- Living Their Faith
- Special Reports
- Maps & Data
- Dear Abby
- Games & Puzzles
- Events & Exhibits
- Food & Drink
- Arts & Music
- Movies & TV
The U.S. Attorney's Office has no plans to pursue criminal charges against a former New London police officer accused of planting drugs during an arrest in 2010, members of the NAACP familiar with the case said Thursday.
The news came during a closed-door meeting Thursday between NAACP members and criminal justice officials at the U.S. Attorney's Office in New Haven, according to Tamara Lanier, the criminal justice chairwoman for the state NAACP.
Lanier said the meeting was called as the NAACP continued to question publicly why complaints against former New London Police Officer Roger Newton and the department as a whole had gone unanswered. Lance Goode, who has a civil lawsuit pending against Newton and the city, claimed that during a 2010 arrest drugs were planted, and obtained a police video to back his claim.
"They were certainly clear the matter involving Lance Goode was final — they are not going to pursue charges," Lanier said. "We debated their rationale and reasoning on why they didn't believe the complaint merited at least presenting it to a grand jury.
"They basically said they didn't believe Lance," Lanier said. "It became about Lance and his credibility rather than the officer and his credibility."
A spokesman with the U.S. Attorney's Office declined to comment on Thursday's meeting.
Goode's case and circulation of the video had led to a series of meetings to discuss race relations in the city and had generated complaints from other New London residents about their treatment at the hands of police, Lanier said.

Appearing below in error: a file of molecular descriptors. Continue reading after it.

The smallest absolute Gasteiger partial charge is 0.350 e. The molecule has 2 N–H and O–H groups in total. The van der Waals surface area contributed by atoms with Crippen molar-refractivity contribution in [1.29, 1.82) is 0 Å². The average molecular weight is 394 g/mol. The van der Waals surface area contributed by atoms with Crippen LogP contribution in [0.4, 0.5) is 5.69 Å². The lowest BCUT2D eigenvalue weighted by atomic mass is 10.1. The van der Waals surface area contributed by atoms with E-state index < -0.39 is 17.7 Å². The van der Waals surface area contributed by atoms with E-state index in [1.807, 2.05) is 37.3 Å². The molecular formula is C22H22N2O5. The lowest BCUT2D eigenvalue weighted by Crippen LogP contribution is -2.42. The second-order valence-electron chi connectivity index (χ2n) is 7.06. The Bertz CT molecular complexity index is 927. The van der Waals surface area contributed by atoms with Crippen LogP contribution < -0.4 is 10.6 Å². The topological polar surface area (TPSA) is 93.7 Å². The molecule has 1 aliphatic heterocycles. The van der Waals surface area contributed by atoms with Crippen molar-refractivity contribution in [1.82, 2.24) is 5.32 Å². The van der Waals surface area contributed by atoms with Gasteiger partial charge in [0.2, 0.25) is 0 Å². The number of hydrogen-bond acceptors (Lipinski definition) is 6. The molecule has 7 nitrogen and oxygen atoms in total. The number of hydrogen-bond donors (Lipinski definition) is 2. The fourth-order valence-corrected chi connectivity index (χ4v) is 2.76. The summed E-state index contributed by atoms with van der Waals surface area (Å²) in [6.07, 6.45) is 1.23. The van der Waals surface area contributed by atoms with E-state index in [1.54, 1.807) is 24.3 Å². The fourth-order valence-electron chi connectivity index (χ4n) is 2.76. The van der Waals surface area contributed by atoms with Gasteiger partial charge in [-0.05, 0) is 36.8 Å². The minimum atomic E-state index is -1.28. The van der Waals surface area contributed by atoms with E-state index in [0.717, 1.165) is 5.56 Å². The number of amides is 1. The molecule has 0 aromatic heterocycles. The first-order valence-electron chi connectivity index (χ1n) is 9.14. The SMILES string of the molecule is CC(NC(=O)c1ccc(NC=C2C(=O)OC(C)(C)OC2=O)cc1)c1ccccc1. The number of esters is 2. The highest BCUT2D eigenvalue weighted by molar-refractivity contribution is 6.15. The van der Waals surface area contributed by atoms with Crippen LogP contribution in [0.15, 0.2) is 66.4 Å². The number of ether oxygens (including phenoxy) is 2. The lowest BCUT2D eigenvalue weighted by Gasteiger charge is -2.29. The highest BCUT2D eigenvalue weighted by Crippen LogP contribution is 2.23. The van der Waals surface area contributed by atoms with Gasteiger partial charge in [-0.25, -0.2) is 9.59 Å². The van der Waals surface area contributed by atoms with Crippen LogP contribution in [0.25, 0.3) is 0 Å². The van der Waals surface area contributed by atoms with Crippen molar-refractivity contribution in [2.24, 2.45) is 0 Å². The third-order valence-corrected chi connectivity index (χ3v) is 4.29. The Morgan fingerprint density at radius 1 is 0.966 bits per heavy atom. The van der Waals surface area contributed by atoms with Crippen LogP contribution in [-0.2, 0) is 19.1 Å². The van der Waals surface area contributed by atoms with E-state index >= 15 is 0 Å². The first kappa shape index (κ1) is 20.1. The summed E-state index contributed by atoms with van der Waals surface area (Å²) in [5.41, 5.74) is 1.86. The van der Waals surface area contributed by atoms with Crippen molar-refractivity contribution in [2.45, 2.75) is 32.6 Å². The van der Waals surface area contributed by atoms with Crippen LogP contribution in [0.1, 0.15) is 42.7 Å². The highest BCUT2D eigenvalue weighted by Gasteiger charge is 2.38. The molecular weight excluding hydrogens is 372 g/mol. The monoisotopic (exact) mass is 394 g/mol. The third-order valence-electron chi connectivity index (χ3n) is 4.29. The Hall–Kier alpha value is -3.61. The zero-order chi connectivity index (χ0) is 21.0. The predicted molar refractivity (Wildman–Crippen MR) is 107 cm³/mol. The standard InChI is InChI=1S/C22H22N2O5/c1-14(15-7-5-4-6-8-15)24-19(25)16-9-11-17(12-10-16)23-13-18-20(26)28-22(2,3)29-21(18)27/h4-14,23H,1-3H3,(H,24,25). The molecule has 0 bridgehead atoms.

But the complaints apparently were not enough to demonstrate to investigators a pattern of police misconduct, said Lanier, who disagrees with that assessment. She said officials at Thursday's meeting, which included Acting U.S. Attorney Deirdre Daly, only hinted that the civil case may be revisited.
Lanier said the NAACP is pursuing other avenues, in part to appease citizens who believe they were mistreated by police.
"The people had a lot of courage to come out — hoping for change and accountability," Lanier said.
Attorney Elliot Spector, who represents Newton in the civil case, said he would have been surprised if criminal charges were levied.
"A careful viewing of the entire video shows there was no planting of any drugs," Spector said. "There is substantial evidence to indicate this allegation is not founded."
Attorney Conrad Seifert, who represents Goode in the civil case, declined to comment on any criminal investigation. But, responding to a previous comment by Spector, Seifert said the video is an important piece of evidence, "not an Internet fabrication."